Canal Song W/Photo
Canal Song is from the 2000 CD “Schoolboys Charm”. The title of the CD is taken from an American Analog Set song of the same name. The title to me now seems rather Twee. I’m not even sure what it was meant to imply besides the fact that I listened to American Analog Set. Possibly the result of being in college too long.
I took a series of photographs of my studio on Locust St. in Denton with a Polaroid camera. There are several bands I had seen do this, including Steely Dan and Love Child.
Schoolboys Charm was the first album I recorded on 4-track. I had been resistant simply because that is the way I am. Also I felt like my dual tape deck live-dubbing situation sounded less muddy regardless of it’s tracking limitations. I had Chef digitally transfer all the tapes to Wavs and the technology back then was lacking so the result was quite hissy.
Canal Song W/Photo is one of my many Syd Barrett derivatives. Obtuse lyrics involving a loose narrative about nothing in particular attempting to evoke some sort of ethereal what-not. The Radio Shack reverb unit I frequently used made everything have more of a karaoke delay than an actual reverberation. I liked it because I knew very few people used it and after a while it became recognizable as a style. Canal song is one of the better songs on the CD which seems now to me to be heavily affected with British folk-rock tropes.
The X was the name of the only good record store in Denton from about the end of ’96 till 2000 or so. It was run by Trinidad Leal who moved to Denton, I believe from Lubbock. I’m not 100% sure it was Lubbock but either way it was some Texas college town. While in Denton, Trinidad played in the space-rock-prog band Light Bright Highway who hosted after hours acid parties at The Argo. Trinidad currently sings and drums in the stoner-metal band Dixie Witch.
The X was the place that solidified the scene in Denton. Every band consigned at The X and most everyone seemed to sell stuff. Trinidad was a huge proponent of the scene at that time. He knew about all the local bands and was always excited to tell you something-or-other when you came in the store and always very supportive of whatever the local bands were doing.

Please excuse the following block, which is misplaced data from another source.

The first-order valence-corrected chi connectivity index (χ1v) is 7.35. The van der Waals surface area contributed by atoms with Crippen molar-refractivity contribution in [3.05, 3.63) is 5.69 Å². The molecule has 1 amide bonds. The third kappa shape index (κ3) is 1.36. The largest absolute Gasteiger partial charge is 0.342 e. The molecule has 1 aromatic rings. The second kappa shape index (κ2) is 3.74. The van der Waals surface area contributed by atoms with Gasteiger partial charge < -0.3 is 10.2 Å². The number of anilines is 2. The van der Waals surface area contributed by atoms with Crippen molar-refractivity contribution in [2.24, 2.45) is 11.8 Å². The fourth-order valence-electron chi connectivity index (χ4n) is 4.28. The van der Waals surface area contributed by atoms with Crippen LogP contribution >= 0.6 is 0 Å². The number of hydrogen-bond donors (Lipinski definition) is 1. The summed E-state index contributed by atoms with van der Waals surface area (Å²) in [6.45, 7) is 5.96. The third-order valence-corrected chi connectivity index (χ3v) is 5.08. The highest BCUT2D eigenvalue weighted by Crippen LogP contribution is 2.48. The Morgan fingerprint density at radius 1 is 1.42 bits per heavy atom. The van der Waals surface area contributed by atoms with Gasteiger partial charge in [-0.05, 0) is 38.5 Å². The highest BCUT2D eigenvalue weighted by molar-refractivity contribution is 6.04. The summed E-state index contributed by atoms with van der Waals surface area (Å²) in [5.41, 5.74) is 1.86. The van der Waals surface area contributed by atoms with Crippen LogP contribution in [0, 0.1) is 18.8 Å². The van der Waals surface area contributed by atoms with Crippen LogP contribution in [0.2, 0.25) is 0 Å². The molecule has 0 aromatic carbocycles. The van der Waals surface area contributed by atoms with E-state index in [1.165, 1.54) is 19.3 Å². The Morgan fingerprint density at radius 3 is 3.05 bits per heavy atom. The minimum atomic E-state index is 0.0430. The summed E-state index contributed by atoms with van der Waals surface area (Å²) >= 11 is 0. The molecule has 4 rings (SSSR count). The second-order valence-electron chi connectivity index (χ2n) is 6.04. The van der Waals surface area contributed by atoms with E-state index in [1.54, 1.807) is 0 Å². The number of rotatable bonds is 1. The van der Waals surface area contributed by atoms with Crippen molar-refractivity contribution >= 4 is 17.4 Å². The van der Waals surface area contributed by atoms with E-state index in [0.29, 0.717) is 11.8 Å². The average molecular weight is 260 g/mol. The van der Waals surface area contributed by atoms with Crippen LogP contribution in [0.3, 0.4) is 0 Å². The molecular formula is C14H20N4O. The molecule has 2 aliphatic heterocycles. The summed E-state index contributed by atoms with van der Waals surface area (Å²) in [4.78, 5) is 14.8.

The X hosted shows regularly throughout it’s existence. Solo nights weren’t any fixed night but rather just whenever someone asked Trinidad if they could put one together. Solo nights probably happened every week for the last couple of years at their Fry Street location. Record release shows were also frequent. During 97-2000 The X had it’s own indoor stage for the Fry Street Fair which was always an “unplugged” affair. Cavedweller played three of those years. Cavedweller also did a lot of Solo Nights there. There weren’t actually many “Solo Artists” in town at that time. Every year it seemed to increase exponentially. Ultimately “Solo Artist” came to mean any person or group of people who did not play loudly.
This top flyer was a rare show I did with Wanz Dover from Mazinga Phaser and later Falkon Project. This was also one of Lo-Fi Chorus’ first shows. I recently saw a guy in Brooklyn wearing a Lo-Fi Chorus t-shirt and asked him if he was from Denton and of course he was. If I am not mistaken, John Freeman designed this flyer.
I made this flyer for a Transona 5 7″ release show they asked me to play. They were by far my favorite band “in town” even though they claimed to be from Dallas. Dallas didn’t have nearly as good of a scene as Denton and bands like Transona 5 were usually regarded as a “Denton-Style” band, ie “Spacerock”.
This was another flyer I made. After a While I started making attempts to imitate John Freeman’s band-fonts, only by-hand and hastily drawn. This was an early show for my brother’s project, Fishboy. I don’t actually recall anything about this show. I’m sure it went well. I also bet there were problems with the PA system.
Dr. Shivad was written during the month Cavedweller went on tour in support of the Sugary Glue and A Bow of Bees album. It’s a standard country-folk style I had been using for a while. The subject matter involved my poor experience with doctors and insurance companies in conjunction with a job I had at the time at a call-center wherein one of the polls I was conducting was soliciting doctors about law suits and insurance claims and the general state of healthcare, which at the time was poor most everywhere. While these subjects are rich with complex issues I strained to find a tone that appropriately reflected the urgency of the
the subject matter. I chose to exclude much of the details which resulted in a bit of an ominous foreboding tone. I played this song live a few times but ultimately I left it off of “Gloria” and allowed it to gather dust.
“Badger” originally only available on a 3 song cassingle I passed out at the 1997 Fry Street Fair in Denton, TX. Later that year I stuck it on the “Special Education” full length cassette after receiving many request to play it live. More cryptic lyrics dealing with submission and death. Also I use to read the comic book “Badger” and I remember that had something to do with this song.
From 1997 full length cassette titled “Advanced”. Heavy Stereolab, Krautrock, influence begins to rear it’s head.
“Knock On Wood” from the 2001 CD “The Oldest Arm (In 18 Parts)” on Business Deal Records.
06 Knock on Wood
Titled “Whiskey And Gold”. Another one that was released as a limited edition cassingle from 1997.
Whiskey and Gold